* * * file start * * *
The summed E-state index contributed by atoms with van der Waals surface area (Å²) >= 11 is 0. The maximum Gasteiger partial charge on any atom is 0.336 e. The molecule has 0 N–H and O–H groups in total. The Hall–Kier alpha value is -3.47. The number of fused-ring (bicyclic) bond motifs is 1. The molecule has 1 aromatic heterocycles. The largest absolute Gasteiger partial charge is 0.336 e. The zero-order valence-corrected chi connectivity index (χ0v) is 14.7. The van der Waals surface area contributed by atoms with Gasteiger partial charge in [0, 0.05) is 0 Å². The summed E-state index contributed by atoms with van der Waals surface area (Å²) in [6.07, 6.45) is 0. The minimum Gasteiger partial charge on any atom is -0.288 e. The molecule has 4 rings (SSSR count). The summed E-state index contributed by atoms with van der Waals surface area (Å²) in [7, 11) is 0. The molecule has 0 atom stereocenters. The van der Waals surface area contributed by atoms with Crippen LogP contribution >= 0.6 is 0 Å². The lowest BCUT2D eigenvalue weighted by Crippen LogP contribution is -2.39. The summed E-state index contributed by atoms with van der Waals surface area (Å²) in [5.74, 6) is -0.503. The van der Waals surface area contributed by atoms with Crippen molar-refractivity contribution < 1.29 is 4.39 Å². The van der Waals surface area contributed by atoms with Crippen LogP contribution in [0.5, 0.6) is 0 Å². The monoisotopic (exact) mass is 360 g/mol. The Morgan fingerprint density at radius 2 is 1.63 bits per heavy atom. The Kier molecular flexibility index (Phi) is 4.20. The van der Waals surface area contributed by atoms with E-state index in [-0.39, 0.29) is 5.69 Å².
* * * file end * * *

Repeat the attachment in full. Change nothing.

The summed E-state index contributed by atoms with van der Waals surface area (Å²) >= 11 is 0. The maximum Gasteiger partial charge on any atom is 0.336 e. The molecule has 0 N–H and O–H groups in total. The Hall–Kier alpha value is -3.47. The number of fused-ring (bicyclic) bond motifs is 1. The molecule has 1 aromatic heterocycles. The largest absolute Gasteiger partial charge is 0.336 e. The zero-order valence-corrected chi connectivity index (χ0v) is 14.7. The van der Waals surface area contributed by atoms with Gasteiger partial charge in [0, 0.05) is 0 Å². The summed E-state index contributed by atoms with van der Waals surface area (Å²) in [6.07, 6.45) is 0. The minimum Gasteiger partial charge on any atom is -0.288 e. The molecule has 4 rings (SSSR count). The summed E-state index contributed by atoms with van der Waals surface area (Å²) in [7, 11) is 0. The molecule has 0 atom stereocenters. The van der Waals surface area contributed by atoms with Crippen LogP contribution >= 0.6 is 0 Å². The lowest BCUT2D eigenvalue weighted by Crippen LogP contribution is -2.39. The summed E-state index contributed by atoms with van der Waals surface area (Å²) in [5.74, 6) is -0.503. The van der Waals surface area contributed by atoms with Crippen molar-refractivity contribution < 1.29 is 4.39 Å². The van der Waals surface area contributed by atoms with Crippen LogP contribution in [0.5, 0.6) is 0 Å². The monoisotopic (exact) mass is 360 g/mol. The Morgan fingerprint density at radius 2 is 1.63 bits per heavy atom. The Kier molecular flexibility index (Phi) is 4.20. The van der Waals surface area contributed by atoms with E-state index in [-0.39, 0.29) is 5.69 Å².